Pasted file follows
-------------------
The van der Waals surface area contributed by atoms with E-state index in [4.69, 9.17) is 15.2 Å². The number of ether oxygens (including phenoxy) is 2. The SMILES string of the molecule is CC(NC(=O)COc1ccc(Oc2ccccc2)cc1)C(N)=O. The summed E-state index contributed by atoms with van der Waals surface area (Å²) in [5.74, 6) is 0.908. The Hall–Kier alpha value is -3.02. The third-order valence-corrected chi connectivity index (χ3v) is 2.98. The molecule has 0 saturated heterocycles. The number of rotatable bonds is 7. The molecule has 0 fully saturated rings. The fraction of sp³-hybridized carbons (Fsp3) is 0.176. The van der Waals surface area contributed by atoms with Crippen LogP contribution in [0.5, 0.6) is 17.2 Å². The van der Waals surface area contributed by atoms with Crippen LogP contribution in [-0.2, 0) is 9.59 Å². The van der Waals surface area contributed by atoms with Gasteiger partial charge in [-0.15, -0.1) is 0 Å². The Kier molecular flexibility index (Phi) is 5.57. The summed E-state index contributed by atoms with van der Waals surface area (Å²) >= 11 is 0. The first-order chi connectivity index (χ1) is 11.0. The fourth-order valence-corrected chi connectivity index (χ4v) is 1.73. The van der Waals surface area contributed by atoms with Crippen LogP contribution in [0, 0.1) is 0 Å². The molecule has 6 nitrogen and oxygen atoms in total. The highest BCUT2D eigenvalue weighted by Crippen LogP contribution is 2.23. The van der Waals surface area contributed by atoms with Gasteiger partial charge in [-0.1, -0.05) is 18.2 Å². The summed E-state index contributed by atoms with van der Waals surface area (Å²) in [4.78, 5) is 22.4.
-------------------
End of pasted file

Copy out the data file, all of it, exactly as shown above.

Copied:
The van der Waals surface area contributed by atoms with E-state index in [4.69, 9.17) is 15.2 Å². The number of ether oxygens (including phenoxy) is 2. The SMILES string of the molecule is CC(NC(=O)COc1ccc(Oc2ccccc2)cc1)C(N)=O. The summed E-state index contributed by atoms with van der Waals surface area (Å²) in [5.74, 6) is 0.908. The Hall–Kier alpha value is -3.02. The third-order valence-corrected chi connectivity index (χ3v) is 2.98. The molecule has 0 saturated heterocycles. The number of rotatable bonds is 7. The molecule has 0 fully saturated rings. The fraction of sp³-hybridized carbons (Fsp3) is 0.176. The van der Waals surface area contributed by atoms with Crippen LogP contribution in [0.5, 0.6) is 17.2 Å². The van der Waals surface area contributed by atoms with Crippen LogP contribution in [-0.2, 0) is 9.59 Å². The van der Waals surface area contributed by atoms with Gasteiger partial charge in [-0.15, -0.1) is 0 Å². The Kier molecular flexibility index (Phi) is 5.57. The summed E-state index contributed by atoms with van der Waals surface area (Å²) >= 11 is 0. The first-order chi connectivity index (χ1) is 11.0. The fourth-order valence-corrected chi connectivity index (χ4v) is 1.73. The van der Waals surface area contributed by atoms with Crippen LogP contribution in [0, 0.1) is 0 Å². The molecule has 6 nitrogen and oxygen atoms in total. The highest BCUT2D eigenvalue weighted by Crippen LogP contribution is 2.23. The van der Waals surface area contributed by atoms with Gasteiger partial charge in [-0.1, -0.05) is 18.2 Å². The summed E-state index contributed by atoms with van der Waals surface area (Å²) in [4.78, 5) is 22.4.